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UK should follow Australia’s lead in accounting

Good people, the Australians. They are always able to come up with forthright thoughts. That is just what we need after the great economic collapse. And partly, they can do this because their economy has not been as badly affected by the credit crunch as many others.

One of the real problems in the UK and across many major Western economies is that we were first startled by the crisis, then suffered through it, then were indignant about it – and now we have spent months looking for a scapegoat. If you have not been badly affected by the crisis, you can look rationally for ways to try to stop it happening again. And the results might be sensible.

With that confidence in our Antipodean friends, I recommend you read one of the latest missives from the Institute of Chartered Accountants in Australia on early warning systems to recognise oncoming financial crises. Some of its messages may sound familiar (the value of audit committees and what they can do, for example). But it is the context that gives the report resonance.

Australia escaped the worst of the economic storm. But it also has a rather more open audit world than the UK does. In the view of Lee White, the Institute’s executive general manager for members, “the Big Four monopoly issue is a European one”. He argues that the Big Four’s share of the domestic market is 90 percent by market capitalisation and that 1,800 companies have some 120 audit firms dealing with them in Australia – and he adds that those audit firms have greater freedom to pursue their independence.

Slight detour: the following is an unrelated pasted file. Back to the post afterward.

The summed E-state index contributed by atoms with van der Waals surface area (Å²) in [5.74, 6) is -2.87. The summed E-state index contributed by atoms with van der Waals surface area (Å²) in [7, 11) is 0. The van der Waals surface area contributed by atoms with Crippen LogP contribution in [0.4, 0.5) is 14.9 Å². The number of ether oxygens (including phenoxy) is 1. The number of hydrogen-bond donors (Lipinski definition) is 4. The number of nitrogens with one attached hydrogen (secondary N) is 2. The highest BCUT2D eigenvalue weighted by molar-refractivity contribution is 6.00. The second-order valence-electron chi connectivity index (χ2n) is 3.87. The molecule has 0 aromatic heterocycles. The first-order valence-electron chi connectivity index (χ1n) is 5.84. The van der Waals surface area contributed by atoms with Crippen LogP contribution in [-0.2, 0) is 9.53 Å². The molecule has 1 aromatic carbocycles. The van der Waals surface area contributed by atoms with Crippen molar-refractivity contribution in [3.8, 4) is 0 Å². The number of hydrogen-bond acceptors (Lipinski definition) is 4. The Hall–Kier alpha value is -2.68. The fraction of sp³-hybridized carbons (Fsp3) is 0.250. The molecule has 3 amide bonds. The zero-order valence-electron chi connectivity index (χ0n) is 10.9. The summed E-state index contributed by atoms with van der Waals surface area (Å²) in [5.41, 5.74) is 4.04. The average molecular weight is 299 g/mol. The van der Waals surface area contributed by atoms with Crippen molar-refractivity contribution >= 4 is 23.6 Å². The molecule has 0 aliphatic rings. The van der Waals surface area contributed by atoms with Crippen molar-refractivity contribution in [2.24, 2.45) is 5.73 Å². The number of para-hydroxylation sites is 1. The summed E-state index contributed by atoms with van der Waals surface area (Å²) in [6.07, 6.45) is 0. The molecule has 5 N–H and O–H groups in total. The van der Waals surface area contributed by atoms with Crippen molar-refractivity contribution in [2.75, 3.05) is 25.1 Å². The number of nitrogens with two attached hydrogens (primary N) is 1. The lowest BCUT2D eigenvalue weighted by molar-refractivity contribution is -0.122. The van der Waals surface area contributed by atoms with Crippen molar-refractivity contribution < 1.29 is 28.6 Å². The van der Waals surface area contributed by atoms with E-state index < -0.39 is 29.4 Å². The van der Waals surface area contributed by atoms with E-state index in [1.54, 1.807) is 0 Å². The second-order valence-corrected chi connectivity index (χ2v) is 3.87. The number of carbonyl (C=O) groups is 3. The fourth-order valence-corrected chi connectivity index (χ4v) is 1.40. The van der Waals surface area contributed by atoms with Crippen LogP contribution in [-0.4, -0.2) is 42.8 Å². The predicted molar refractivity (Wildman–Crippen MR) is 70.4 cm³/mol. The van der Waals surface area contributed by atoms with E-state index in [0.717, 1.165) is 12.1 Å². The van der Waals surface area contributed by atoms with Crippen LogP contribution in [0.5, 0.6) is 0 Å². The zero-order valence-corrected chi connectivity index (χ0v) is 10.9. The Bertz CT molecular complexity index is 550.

In the UK, where the entire question of liability has always been sidestepped or ignored, particularly on the corporate side of the argument, Australia’s example would be good to follow. Proportionate liability exists in Australia and, according to White, “is a strong component of driving audit quality”.

What they are saying has a traditional Australian independence of thought about it, but it also has independence stemming from not being so scarred by the experience of the crisis. That means they can tackle things in a positive way rather than playing catchup like the UK is at the moment.

In their early warning system, the Australians recommend starting with the audit function.

“Communication between auditors and the audit committee is important, as is communication between the audit committee and the company’s stakeholders,” the Institute’s report says. “There is merit in exploring an enhanced role for the audit committee, including better disclosure of key information in the annual report, and an improved understanding of the role of audit.” This is followed by a short jog to audit committees: they need to help with the disclosure of future financial performance indicators; the components of the business model and the significant inherent risks to that model; and “the uncertainties and judgements that underlie its set of financial statements”.

This is the heart of any reform: the part of business that creates by far the most interesting parts of the audit and corporate governance process. This is where the issues that could give the public and stakeholders the best understanding of the company are to be found. Or as the report puts it: “These are typically the topics of greatest discussion between auditors and audit committees and attract the highest degree of audit focus.”

This is what needs to be out in the open and explained. If you could do that, you have the possibility of an economy-wide view of what is good and what is bad of the trends building up. Hopefully, it would be unmistakeable if things started to go horribly wrong again. All that is then required, as the report puts it, is to have regulators with the independence and courage to call a looming disaster and take evasive action if required. Easy.

 

Related reading

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